Members pay what they can at the nonprofit and use what they learn in rehab to enhance their lives.
EULESS — To keep his body working in the early stages of multiple sclerosis, Barclay Burrow went to physical therapy as often as his insurance allowed.
But therapy in a clinic was expensive.
“Every time I went, my co-pay was $45,” he said. “That’s $90 a week. How long can you do that?”
Burrow did it only until he found Neuro Fitness Foundation, a nonprofit gym in Euless where membership costs him $25 a month. People who have had strokes, brain and spinal cord injuries, and clients with cerebral palsy and other neurological conditions or diseases pay whatever they can, even if it’s nothing, for physical therapy.
That’s especially important for people who have reached the limits of insurance coverage.
In his third year with MS, Burrow said the gym isn’t a substitute for a rehabilitation clinic; it’s a place where people use what they learn in rehab to continue enhancing their lives.
TJ Griffin, who broke his neck in 1990 playing football for Trinity High School, is one of 235 members who depend on the gym for that enhancement.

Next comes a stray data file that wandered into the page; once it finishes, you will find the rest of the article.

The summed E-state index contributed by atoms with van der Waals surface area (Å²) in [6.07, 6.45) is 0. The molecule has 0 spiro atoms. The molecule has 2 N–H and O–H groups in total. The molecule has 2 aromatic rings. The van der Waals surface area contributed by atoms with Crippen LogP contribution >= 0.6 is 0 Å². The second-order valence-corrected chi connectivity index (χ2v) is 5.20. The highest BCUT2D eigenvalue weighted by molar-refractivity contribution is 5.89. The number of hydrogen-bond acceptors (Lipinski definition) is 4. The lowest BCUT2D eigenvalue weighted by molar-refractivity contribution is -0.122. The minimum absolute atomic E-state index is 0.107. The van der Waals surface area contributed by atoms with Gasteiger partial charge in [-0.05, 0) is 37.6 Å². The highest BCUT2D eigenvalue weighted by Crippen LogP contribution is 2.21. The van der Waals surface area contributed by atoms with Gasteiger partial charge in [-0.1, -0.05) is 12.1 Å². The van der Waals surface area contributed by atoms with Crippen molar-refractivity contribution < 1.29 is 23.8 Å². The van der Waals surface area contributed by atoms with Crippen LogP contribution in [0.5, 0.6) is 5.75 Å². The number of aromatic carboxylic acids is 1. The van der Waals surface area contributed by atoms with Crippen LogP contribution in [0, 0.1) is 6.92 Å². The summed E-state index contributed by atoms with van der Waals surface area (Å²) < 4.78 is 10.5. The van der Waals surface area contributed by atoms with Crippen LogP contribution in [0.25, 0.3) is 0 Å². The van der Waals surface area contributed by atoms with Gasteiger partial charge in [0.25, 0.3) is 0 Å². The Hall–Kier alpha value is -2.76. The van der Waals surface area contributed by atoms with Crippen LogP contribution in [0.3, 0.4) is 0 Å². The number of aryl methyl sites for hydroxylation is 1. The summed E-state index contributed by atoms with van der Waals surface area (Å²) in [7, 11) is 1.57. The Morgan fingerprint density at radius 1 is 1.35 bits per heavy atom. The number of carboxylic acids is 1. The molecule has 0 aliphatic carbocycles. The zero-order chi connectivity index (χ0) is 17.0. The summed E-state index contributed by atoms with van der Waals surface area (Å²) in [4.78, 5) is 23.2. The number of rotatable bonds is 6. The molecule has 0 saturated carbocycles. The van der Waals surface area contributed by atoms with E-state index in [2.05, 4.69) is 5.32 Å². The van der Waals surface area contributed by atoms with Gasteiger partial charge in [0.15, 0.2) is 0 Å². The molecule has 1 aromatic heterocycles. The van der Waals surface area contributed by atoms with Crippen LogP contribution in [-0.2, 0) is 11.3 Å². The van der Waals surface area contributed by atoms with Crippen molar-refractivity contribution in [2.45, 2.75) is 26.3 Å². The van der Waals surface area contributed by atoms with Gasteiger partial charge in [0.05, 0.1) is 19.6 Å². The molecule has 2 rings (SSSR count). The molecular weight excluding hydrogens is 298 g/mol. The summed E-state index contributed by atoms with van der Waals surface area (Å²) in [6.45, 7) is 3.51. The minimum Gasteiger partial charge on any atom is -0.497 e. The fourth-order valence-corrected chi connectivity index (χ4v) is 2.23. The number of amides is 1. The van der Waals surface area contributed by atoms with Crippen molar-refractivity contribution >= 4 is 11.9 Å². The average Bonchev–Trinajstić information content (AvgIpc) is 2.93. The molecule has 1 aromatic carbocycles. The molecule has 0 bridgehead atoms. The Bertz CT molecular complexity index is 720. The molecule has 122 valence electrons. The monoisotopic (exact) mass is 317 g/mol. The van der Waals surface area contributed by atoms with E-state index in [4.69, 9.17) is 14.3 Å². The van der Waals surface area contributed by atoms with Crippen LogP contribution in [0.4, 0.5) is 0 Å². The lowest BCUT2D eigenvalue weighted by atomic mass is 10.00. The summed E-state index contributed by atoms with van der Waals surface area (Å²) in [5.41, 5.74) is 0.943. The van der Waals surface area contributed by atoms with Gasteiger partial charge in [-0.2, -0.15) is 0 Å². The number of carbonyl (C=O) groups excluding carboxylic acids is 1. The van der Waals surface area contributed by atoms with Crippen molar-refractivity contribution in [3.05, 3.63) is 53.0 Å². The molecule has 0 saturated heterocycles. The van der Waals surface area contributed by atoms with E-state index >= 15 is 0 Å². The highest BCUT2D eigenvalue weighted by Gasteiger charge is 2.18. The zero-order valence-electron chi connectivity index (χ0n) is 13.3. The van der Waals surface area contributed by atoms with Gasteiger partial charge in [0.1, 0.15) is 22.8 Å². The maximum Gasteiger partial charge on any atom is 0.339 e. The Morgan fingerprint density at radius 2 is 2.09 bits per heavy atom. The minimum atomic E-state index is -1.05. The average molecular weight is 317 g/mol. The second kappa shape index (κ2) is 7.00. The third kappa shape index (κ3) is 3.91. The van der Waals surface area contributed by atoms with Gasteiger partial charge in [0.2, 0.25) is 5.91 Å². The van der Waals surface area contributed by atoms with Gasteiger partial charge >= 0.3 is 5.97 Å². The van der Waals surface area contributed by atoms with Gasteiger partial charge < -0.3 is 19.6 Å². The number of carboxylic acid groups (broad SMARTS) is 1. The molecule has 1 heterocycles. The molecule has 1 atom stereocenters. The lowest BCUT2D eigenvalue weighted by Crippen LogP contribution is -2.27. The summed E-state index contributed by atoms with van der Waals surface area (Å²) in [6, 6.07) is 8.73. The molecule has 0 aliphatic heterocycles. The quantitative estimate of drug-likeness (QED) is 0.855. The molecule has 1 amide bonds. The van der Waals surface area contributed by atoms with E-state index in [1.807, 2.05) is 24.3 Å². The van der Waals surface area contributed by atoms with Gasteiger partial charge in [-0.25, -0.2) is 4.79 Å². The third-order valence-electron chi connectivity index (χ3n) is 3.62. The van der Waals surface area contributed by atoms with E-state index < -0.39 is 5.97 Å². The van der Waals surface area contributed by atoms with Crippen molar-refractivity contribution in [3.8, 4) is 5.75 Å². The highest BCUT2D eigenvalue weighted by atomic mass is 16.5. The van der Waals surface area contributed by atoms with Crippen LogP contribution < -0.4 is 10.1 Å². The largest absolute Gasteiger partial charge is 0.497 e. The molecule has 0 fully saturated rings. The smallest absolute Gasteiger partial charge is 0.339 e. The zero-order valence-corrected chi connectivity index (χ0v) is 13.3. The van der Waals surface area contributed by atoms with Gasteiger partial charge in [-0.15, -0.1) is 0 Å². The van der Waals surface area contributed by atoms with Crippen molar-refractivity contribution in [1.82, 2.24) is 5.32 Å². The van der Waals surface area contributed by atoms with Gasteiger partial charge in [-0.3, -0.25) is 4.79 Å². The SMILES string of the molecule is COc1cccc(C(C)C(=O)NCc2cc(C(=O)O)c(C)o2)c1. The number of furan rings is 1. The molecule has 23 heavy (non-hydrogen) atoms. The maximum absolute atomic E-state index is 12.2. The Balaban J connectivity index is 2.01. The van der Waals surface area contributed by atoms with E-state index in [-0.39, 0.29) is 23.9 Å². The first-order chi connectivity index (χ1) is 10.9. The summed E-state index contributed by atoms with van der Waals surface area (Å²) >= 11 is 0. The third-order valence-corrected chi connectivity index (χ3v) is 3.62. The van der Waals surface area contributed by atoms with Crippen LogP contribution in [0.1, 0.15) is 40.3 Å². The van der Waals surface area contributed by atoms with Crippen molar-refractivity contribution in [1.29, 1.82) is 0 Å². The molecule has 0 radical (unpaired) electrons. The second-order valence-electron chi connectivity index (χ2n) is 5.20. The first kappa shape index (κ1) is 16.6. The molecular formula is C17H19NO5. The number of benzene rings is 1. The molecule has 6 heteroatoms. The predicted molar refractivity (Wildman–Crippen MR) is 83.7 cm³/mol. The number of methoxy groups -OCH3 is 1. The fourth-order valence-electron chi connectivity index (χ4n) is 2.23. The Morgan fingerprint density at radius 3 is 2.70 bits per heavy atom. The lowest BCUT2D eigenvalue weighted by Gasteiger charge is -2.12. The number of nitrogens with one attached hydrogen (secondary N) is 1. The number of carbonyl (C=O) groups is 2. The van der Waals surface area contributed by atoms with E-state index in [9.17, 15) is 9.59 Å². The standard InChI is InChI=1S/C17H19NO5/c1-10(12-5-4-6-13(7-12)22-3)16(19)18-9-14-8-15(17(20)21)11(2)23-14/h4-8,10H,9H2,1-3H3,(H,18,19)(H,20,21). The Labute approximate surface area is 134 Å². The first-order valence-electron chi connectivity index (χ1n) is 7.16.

“I’m a C4-C5 quadriplegic,” said Griffin, a Neuro Fitness Foundation board member who exercises there at least four times a week. “Even though I’m a quadriplegic, I do almost everything for myself.”
The few things Griffin can’t do for himself include attaching his hands to his favorite exercise machine, the VitaGlide.
Shelby Lauderdale often does that. A physical therapy technician, Lauderdale worked in an outpatient clinic for three years before coming aboard in March to manage the gym.
“I’m here to assist clients with their workouts and help them accomplish their goals,” he said.
Most members’ goals are simply to improve their quality of life, Lauderdale said, but one of the biggest benefits is meeting people who are in similar situations.
In a recent yoga session, three members and the volunteer yoga teacher, former neurology nurse Lorna Bell-Curran, surrounded a woman to help her get into a position called the cat. One of the members was Burrow, who jumped up from downward dog when he saw that the woman needed a hand.
“I’m in a situation where I can help people, so I also volunteer up here,” he said. “You’re among people who won’t judge but understand you at a different level.”
Griffin said that makes Neuro Fitness members a family.